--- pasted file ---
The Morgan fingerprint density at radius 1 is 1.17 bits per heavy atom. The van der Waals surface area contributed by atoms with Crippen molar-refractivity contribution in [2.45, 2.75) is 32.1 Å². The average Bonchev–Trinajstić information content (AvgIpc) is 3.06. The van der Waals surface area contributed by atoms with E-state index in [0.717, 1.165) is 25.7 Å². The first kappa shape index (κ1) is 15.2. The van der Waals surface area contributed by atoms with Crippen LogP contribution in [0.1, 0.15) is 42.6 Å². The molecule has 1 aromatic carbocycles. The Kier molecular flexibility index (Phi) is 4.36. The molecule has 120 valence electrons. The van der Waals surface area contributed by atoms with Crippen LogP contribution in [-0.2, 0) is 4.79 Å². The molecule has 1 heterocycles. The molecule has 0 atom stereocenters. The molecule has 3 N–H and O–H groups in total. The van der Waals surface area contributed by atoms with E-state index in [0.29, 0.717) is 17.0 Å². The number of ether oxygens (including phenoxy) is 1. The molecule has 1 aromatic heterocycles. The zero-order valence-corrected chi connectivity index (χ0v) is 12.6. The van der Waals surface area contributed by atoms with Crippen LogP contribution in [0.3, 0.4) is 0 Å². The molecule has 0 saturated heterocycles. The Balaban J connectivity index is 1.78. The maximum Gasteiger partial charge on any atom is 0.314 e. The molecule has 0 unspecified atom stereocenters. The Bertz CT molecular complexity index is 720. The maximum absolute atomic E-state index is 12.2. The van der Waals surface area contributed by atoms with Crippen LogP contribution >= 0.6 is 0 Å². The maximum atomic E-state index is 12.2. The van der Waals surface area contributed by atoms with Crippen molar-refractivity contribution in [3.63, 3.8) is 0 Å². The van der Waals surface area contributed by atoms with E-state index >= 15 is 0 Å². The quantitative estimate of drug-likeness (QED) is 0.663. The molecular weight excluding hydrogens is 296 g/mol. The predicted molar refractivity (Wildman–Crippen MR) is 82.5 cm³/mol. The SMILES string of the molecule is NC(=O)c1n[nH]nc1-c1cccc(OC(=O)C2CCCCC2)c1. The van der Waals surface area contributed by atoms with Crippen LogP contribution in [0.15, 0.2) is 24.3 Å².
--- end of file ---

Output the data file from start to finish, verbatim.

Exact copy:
The Morgan fingerprint density at radius 1 is 1.17 bits per heavy atom. The van der Waals surface area contributed by atoms with Crippen molar-refractivity contribution in [2.45, 2.75) is 32.1 Å². The average Bonchev–Trinajstić information content (AvgIpc) is 3.06. The van der Waals surface area contributed by atoms with E-state index in [0.717, 1.165) is 25.7 Å². The first kappa shape index (κ1) is 15.2. The van der Waals surface area contributed by atoms with Crippen LogP contribution in [0.1, 0.15) is 42.6 Å². The molecule has 1 aromatic carbocycles. The Kier molecular flexibility index (Phi) is 4.36. The molecule has 120 valence electrons. The van der Waals surface area contributed by atoms with Crippen LogP contribution in [-0.2, 0) is 4.79 Å². The molecule has 1 heterocycles. The molecule has 0 atom stereocenters. The molecule has 3 N–H and O–H groups in total. The van der Waals surface area contributed by atoms with E-state index in [0.29, 0.717) is 17.0 Å². The number of ether oxygens (including phenoxy) is 1. The molecule has 1 aromatic heterocycles. The zero-order valence-corrected chi connectivity index (χ0v) is 12.6. The van der Waals surface area contributed by atoms with Crippen LogP contribution in [0.3, 0.4) is 0 Å². The molecule has 0 saturated heterocycles. The Balaban J connectivity index is 1.78. The maximum Gasteiger partial charge on any atom is 0.314 e. The molecule has 0 unspecified atom stereocenters. The Bertz CT molecular complexity index is 720. The maximum absolute atomic E-state index is 12.2. The van der Waals surface area contributed by atoms with Crippen LogP contribution >= 0.6 is 0 Å². The maximum atomic E-state index is 12.2. The van der Waals surface area contributed by atoms with Crippen molar-refractivity contribution in [3.63, 3.8) is 0 Å². The van der Waals surface area contributed by atoms with E-state index >= 15 is 0 Å². The quantitative estimate of drug-likeness (QED) is 0.663. The molecular weight excluding hydrogens is 296 g/mol. The predicted molar refractivity (Wildman–Crippen MR) is 82.5 cm³/mol. The SMILES string of the molecule is NC(=O)c1n[nH]nc1-c1cccc(OC(=O)C2CCCCC2)c1. The van der Waals surface area contributed by atoms with Crippen LogP contribution in [0.15, 0.2) is 24.3 Å².